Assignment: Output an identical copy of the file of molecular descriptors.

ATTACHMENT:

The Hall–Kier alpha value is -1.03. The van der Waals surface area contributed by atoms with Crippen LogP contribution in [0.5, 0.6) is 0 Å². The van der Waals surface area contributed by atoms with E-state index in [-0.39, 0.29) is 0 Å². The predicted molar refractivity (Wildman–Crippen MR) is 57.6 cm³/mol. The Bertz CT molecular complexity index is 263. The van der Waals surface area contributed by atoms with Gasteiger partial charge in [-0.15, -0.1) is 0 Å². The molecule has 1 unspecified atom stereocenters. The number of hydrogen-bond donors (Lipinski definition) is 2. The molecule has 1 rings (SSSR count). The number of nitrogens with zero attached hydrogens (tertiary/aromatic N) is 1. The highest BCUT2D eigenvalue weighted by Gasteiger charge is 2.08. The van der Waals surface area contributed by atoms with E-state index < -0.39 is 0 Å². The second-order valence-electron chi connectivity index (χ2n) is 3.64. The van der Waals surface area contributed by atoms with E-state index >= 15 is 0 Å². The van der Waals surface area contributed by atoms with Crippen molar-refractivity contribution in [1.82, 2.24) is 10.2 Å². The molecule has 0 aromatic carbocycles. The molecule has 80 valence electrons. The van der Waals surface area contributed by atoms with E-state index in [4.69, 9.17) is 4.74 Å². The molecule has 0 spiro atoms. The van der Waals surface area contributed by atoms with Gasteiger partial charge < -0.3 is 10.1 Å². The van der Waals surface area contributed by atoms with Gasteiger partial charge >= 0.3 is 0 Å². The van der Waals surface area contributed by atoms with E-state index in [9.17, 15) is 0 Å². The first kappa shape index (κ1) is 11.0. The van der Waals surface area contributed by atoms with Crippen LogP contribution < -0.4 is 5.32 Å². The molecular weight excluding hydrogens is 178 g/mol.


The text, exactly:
The Hall–Kier alpha value is -1.03. The van der Waals surface area contributed by atoms with Crippen LogP contribution in [0.5, 0.6) is 0 Å². The van der Waals surface area contributed by atoms with E-state index in [-0.39, 0.29) is 0 Å². The predicted molar refractivity (Wildman–Crippen MR) is 57.6 cm³/mol. The Bertz CT molecular complexity index is 263. The van der Waals surface area contributed by atoms with Gasteiger partial charge in [-0.15, -0.1) is 0 Å². The molecule has 1 unspecified atom stereocenters. The number of hydrogen-bond donors (Lipinski definition) is 2. The molecule has 1 rings (SSSR count). The number of nitrogens with zero attached hydrogens (tertiary/aromatic N) is 1. The highest BCUT2D eigenvalue weighted by Gasteiger charge is 2.08. The van der Waals surface area contributed by atoms with E-state index < -0.39 is 0 Å². The second-order valence-electron chi connectivity index (χ2n) is 3.64. The van der Waals surface area contributed by atoms with E-state index >= 15 is 0 Å². The van der Waals surface area contributed by atoms with Crippen molar-refractivity contribution in [1.82, 2.24) is 10.2 Å². The molecule has 0 aromatic carbocycles. The molecule has 80 valence electrons. The van der Waals surface area contributed by atoms with E-state index in [4.69, 9.17) is 4.74 Å². The molecule has 0 spiro atoms. The van der Waals surface area contributed by atoms with Gasteiger partial charge < -0.3 is 10.1 Å². The van der Waals surface area contributed by atoms with Gasteiger partial charge >= 0.3 is 0 Å². The van der Waals surface area contributed by atoms with E-state index in [9.17, 15) is 0 Å². The first kappa shape index (κ1) is 11.0. The van der Waals surface area contributed by atoms with Crippen LogP contribution < -0.4 is 5.32 Å². The molecular weight excluding hydrogens is 178 g/mol.